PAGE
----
When Dean Baquet returned to The New York Times in March to run the paper’s Washington bureau, the former editor in chief of the Los Angeles Times knew he’d be competing for political scoops with traditional foes like The Washington Post.
But soon, a less predictable adversary—and one that could prove a tougher challenge—will arrive on the scene. Over the past five months, Rupert Murdoch has publicly suggested that, once he officially takes over The Journal’s corporate parent, Dow Jones, later this year, he intends to pour resources into the paper’s DC operation.
So what does that mean for the Gray Lady?
Mr. Baquet, and several high-ranking Times editors interviewed by The Observer, said they are watching closely to see if Mr. Murdoch puts News Corp.’s money where his mouth is, and tinkers greatly with the paper’s DNA.
“My guess is The Journal is not sure what they’re going to do,” Mr. Baquet said by phone on Oct. 8. “It’s easy to say, ‘I want to go head-to-head with The New York Times and Washington Post.’ But what does that mean?”
Indeed, while The Journal remains strong on beats where government and business overlap—lobbying, for instance, or the Federal Reserve—the paper doesn’t, say, have reporters assigned to every major presidential candidate, as The Times and Post do. Rather than cover every small political news development, The Journal has instead focused on less frequent but more deeply reported investigative pieces. Indeed, its coverage of electoral politics isn’t even as comprehensive as it has been in years past, when Al Hunt oversaw the bureau. “The Journal has a different mission in life,” Mr. Baquet said of the two papers.
One way in which The Journal might benefit from Mr. Murdoch’s deep pockets is in personnel. Indeed, it already has begun to try to lure Times staffers away. Recently, The Journal approached Helene Cooper, who covers the State Department for The Times, to gauge her interest in returning to the paper where she used to work. Ms. Cooper is staying put.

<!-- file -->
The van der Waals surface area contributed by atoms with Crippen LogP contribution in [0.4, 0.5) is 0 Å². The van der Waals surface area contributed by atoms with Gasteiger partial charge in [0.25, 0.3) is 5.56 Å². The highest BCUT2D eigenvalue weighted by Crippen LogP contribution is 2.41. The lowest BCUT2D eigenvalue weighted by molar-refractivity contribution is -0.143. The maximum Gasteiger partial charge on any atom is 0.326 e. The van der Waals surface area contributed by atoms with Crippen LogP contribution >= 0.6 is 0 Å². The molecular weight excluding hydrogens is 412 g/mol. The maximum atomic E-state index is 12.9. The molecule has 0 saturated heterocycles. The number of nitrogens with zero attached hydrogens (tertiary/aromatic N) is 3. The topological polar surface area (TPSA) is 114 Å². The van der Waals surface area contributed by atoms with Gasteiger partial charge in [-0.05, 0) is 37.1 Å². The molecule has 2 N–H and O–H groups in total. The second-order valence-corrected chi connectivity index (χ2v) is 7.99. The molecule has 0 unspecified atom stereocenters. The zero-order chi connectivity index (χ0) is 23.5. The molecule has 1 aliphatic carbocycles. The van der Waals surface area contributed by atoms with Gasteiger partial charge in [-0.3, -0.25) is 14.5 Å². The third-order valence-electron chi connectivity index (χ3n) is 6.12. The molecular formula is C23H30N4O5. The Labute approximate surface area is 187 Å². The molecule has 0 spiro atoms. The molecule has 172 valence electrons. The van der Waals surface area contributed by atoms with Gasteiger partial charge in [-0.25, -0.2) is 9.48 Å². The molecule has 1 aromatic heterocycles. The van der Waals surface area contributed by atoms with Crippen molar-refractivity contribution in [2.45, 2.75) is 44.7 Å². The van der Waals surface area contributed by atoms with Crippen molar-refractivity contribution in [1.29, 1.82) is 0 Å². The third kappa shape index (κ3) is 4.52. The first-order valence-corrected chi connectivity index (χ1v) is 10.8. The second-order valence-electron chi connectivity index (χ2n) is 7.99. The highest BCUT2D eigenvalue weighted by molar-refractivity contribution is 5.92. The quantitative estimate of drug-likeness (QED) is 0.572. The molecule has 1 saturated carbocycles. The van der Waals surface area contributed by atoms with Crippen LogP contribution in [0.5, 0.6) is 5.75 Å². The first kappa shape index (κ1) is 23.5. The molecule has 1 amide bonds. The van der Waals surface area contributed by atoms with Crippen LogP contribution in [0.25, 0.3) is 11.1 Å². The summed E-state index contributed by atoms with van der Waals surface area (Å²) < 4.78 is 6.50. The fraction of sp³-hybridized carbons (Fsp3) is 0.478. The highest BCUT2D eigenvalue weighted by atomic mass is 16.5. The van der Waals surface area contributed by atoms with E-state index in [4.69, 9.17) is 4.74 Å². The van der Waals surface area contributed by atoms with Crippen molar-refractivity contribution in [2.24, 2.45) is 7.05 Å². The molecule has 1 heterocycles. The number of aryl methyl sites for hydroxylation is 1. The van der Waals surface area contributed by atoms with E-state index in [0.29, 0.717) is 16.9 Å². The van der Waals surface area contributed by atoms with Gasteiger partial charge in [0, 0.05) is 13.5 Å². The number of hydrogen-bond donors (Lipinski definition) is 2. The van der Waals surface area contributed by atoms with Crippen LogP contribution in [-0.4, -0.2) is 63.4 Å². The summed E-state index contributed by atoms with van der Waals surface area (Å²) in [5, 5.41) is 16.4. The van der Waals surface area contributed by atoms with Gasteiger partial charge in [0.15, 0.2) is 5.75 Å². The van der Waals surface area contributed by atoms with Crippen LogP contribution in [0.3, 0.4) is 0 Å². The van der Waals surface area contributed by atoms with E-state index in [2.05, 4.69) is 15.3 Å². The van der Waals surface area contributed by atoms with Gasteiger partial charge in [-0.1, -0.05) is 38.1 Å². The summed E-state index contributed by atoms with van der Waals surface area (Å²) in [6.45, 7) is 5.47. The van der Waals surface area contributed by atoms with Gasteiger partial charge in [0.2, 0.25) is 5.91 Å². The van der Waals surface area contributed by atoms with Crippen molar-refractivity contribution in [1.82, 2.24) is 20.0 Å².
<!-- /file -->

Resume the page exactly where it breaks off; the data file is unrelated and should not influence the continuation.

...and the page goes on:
But a Times Washington bureau staffer said that while they expect The Journal to try poaching colleagues, Mr. Baquet’s arrival has improved the general mood and cut down on staff disgruntlement—quite a feat in a newsroom!
There are also internal discussions under way to beef up economics and regulatory coverage in the bureau, areas where The Journal is especially strong, according to Times staffers. There has even been talk of hiring a full-time lobbying reporter—a move that would clearly inch the paper closer into The Journal’s wheelhouse.
Mr. Baquet said that he “would love to make the case for more reporters across the bureau” and has “wanted to compete on regulatory stuff.” In such coverage, The Times, he said, has never had as many reporters assigned. Overall, he said, “you can’t let the competition set your game plan. On the other hand, it’s nuts not to watch the competition.”
Still, it might be a while before The Journal is viewed as a day-to-day competitor at the paper’s I Street headquarters. While numerous copies of The Washington Post are distributed throughout the Times Washington bureau, said one staffer, significantly fewer reporters receive The Journal. At this point, the staffer said, “it’s not a must-read.”